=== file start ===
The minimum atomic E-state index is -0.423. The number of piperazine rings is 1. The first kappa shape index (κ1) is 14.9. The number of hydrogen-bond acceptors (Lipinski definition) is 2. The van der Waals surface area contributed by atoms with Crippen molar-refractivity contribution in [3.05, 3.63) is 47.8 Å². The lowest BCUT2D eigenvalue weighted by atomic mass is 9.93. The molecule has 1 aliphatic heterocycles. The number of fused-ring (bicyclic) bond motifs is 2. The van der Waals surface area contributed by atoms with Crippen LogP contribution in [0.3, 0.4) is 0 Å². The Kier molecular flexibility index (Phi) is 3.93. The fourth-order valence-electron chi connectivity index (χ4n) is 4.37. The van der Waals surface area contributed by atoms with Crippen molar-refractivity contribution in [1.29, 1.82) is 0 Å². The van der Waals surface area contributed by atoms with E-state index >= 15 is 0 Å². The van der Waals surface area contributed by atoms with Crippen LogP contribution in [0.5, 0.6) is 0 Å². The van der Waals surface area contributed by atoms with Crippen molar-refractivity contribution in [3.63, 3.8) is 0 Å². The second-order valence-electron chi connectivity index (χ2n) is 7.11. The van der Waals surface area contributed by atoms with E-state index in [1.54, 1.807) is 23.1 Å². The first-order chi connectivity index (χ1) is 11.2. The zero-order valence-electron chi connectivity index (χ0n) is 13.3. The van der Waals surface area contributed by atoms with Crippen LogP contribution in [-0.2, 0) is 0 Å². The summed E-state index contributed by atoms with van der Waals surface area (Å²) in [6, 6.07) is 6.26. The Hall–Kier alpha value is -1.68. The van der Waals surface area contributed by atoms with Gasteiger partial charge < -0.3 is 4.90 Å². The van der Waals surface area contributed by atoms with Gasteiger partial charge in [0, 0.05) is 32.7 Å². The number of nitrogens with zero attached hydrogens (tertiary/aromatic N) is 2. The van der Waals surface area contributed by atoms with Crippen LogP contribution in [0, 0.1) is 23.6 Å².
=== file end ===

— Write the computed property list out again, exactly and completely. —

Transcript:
The minimum atomic E-state index is -0.423. The number of piperazine rings is 1. The first kappa shape index (κ1) is 14.9. The number of hydrogen-bond acceptors (Lipinski definition) is 2. The van der Waals surface area contributed by atoms with Crippen molar-refractivity contribution in [3.05, 3.63) is 47.8 Å². The lowest BCUT2D eigenvalue weighted by atomic mass is 9.93. The molecule has 1 aliphatic heterocycles. The number of fused-ring (bicyclic) bond motifs is 2. The van der Waals surface area contributed by atoms with Crippen LogP contribution in [0.3, 0.4) is 0 Å². The Kier molecular flexibility index (Phi) is 3.93. The fourth-order valence-electron chi connectivity index (χ4n) is 4.37. The van der Waals surface area contributed by atoms with Crippen molar-refractivity contribution in [1.29, 1.82) is 0 Å². The van der Waals surface area contributed by atoms with E-state index >= 15 is 0 Å². The van der Waals surface area contributed by atoms with Crippen LogP contribution in [0.5, 0.6) is 0 Å². The van der Waals surface area contributed by atoms with Crippen molar-refractivity contribution in [3.63, 3.8) is 0 Å². The second-order valence-electron chi connectivity index (χ2n) is 7.11. The van der Waals surface area contributed by atoms with E-state index in [1.54, 1.807) is 23.1 Å². The first-order chi connectivity index (χ1) is 11.2. The zero-order valence-electron chi connectivity index (χ0n) is 13.3. The van der Waals surface area contributed by atoms with Crippen LogP contribution in [-0.2, 0) is 0 Å². The summed E-state index contributed by atoms with van der Waals surface area (Å²) in [6, 6.07) is 6.26. The Hall–Kier alpha value is -1.68. The van der Waals surface area contributed by atoms with Gasteiger partial charge < -0.3 is 4.90 Å². The van der Waals surface area contributed by atoms with Gasteiger partial charge in [0, 0.05) is 32.7 Å². The number of nitrogens with zero attached hydrogens (tertiary/aromatic N) is 2. The van der Waals surface area contributed by atoms with Crippen LogP contribution in [0, 0.1) is 23.6 Å².